2018 saw a decline of 13 percent in the overall number of DDoS attacks when compared to the previous year, but cybercriminals are turning to longer, more sophisticated, mixed and HTTP flood attack techniques.
This is revealed in Kaspersky Lab’s DDoS Q4 2018 Intelligence Report, which also shows the average attack duration has grown. Compared with the beginning of the year, the average length of attacks has more than doubled — from 95 minutes in Q1 to 218 minutes in Q4 2018.
The most common type of attack is User Datagram Protocol (UDP) flooding (accounting for 49 percent), but these attacks observed over the year rarely last more than five minutes. More sophisticated techniques like the HTTP flood method and mixed attacks with HTTP components account for relatively small numbers of attacks (17 percent and 14 percent respectively), but they last much longer, constituting about 80 percent of DDoS attack time for the whole year.
Looking at targets geographically, China continues to top the list but its share declined significantly from 70.58 percent in Q3 to 43.26 percent while all other top 10 countries increased in their shares. In second place is the US (29.14 percent) with Australia (5.91 percent) in third.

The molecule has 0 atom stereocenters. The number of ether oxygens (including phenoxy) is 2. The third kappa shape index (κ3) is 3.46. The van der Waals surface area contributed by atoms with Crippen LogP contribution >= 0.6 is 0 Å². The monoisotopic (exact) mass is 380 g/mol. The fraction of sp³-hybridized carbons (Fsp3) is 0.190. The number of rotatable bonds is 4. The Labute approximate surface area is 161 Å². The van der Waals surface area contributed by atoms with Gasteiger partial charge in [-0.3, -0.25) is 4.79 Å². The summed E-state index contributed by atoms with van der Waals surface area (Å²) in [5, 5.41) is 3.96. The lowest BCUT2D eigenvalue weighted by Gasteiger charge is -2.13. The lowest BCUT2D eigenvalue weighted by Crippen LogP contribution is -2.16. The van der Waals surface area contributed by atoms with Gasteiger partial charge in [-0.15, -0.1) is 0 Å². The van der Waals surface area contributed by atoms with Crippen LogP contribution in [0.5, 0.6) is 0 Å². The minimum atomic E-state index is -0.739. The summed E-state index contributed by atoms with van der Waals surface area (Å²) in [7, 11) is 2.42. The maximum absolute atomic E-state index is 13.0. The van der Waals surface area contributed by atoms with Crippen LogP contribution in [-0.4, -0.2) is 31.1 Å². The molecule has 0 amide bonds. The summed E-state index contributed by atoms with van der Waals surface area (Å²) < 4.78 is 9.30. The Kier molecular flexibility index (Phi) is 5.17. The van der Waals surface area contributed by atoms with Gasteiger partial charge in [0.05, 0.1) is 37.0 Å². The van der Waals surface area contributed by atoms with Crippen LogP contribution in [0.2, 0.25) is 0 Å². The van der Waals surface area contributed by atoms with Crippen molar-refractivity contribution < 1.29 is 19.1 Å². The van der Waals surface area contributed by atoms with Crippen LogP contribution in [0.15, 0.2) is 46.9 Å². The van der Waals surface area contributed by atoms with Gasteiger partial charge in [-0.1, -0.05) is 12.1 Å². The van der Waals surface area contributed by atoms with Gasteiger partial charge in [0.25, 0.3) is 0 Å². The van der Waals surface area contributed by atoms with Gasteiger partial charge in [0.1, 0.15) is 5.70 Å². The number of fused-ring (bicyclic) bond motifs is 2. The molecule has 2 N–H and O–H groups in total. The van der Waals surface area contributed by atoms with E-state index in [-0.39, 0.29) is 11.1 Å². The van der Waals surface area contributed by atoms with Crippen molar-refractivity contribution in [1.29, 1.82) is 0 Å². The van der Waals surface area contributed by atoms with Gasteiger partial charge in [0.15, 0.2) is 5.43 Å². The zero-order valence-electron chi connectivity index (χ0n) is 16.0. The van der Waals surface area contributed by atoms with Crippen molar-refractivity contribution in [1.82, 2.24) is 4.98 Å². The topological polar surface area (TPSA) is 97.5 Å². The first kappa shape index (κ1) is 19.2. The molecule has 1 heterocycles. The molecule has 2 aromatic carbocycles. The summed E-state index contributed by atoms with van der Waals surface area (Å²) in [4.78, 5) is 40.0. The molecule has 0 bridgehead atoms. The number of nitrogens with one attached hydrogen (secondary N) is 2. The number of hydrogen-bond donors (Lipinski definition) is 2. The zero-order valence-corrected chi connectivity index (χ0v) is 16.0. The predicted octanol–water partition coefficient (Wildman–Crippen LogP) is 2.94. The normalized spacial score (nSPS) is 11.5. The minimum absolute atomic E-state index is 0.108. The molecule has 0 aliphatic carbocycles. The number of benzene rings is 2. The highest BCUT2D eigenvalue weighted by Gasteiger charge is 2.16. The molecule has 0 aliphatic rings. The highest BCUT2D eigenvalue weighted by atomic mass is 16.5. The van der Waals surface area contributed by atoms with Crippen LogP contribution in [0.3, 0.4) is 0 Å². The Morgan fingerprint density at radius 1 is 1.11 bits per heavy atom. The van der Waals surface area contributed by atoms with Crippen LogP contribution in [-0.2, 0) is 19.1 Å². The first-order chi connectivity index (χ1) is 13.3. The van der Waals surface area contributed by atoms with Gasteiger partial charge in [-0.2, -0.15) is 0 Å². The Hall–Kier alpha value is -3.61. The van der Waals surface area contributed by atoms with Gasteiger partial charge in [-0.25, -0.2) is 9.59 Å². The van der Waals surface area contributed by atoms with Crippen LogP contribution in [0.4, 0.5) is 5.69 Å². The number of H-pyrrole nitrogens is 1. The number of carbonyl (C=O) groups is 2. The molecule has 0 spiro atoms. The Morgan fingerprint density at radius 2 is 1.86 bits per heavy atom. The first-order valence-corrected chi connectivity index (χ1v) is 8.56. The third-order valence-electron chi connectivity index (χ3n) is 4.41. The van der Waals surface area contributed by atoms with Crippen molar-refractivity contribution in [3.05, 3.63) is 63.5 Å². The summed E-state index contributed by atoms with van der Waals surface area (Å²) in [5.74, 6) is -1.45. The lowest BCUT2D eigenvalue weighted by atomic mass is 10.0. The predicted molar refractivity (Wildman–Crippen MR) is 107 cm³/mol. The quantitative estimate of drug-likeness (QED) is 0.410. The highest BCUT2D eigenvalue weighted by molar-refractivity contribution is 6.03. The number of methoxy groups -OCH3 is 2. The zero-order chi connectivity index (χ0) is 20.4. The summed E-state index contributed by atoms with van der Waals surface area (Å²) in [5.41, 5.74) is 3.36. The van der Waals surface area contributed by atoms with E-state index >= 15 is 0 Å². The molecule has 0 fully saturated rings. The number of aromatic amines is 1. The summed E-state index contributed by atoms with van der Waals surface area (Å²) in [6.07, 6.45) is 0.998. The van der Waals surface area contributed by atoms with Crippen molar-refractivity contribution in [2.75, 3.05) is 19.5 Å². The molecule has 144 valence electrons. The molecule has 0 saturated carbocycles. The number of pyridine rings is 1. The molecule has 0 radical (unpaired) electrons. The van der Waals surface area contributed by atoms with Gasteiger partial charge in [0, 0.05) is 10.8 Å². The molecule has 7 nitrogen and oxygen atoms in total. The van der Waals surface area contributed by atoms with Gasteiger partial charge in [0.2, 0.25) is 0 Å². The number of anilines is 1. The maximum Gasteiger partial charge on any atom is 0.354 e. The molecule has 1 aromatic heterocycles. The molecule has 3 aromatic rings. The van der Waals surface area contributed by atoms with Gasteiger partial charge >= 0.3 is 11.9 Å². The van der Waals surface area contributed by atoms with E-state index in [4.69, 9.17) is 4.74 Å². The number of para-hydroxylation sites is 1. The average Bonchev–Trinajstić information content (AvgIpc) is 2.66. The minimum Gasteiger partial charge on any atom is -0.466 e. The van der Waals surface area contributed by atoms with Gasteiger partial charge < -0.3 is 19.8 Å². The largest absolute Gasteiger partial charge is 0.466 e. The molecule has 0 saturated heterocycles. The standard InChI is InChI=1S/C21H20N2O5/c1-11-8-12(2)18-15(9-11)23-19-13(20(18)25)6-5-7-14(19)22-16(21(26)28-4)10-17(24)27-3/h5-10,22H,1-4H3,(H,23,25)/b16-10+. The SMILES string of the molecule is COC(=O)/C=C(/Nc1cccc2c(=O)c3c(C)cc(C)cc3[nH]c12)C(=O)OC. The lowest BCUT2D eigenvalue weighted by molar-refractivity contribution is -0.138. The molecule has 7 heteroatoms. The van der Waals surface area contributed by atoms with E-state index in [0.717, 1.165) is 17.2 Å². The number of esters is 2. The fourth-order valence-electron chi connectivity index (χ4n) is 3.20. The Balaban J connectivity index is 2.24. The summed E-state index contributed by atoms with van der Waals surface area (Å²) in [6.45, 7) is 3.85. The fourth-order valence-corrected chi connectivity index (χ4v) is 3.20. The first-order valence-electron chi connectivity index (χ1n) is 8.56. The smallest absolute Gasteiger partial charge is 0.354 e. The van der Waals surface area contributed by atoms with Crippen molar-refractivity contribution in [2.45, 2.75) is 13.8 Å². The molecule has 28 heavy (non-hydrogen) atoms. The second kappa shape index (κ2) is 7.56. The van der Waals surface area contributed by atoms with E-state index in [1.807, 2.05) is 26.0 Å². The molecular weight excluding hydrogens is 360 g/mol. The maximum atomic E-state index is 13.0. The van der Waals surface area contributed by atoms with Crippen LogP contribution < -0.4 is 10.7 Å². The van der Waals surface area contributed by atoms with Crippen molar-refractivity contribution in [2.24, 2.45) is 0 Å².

“When cybercriminals do not achieve their goals of earning money by launching simple DDoS attacks, they have two options,” says Alexey Kiselev, business development manager on the Kaspersky DDoS Protection team. “They can reconfigure the capacities required for DDoS attacks towards other sources of revenue, such as cryptomining, or malefactors who orchestrate DDoS attacks have to improve their technical skills, as their customers will look for more experienced attackers. Given this, we can anticipate that DDoS attacks will evolve in 2019 and it will become harder for companies to detect them and stay protected.”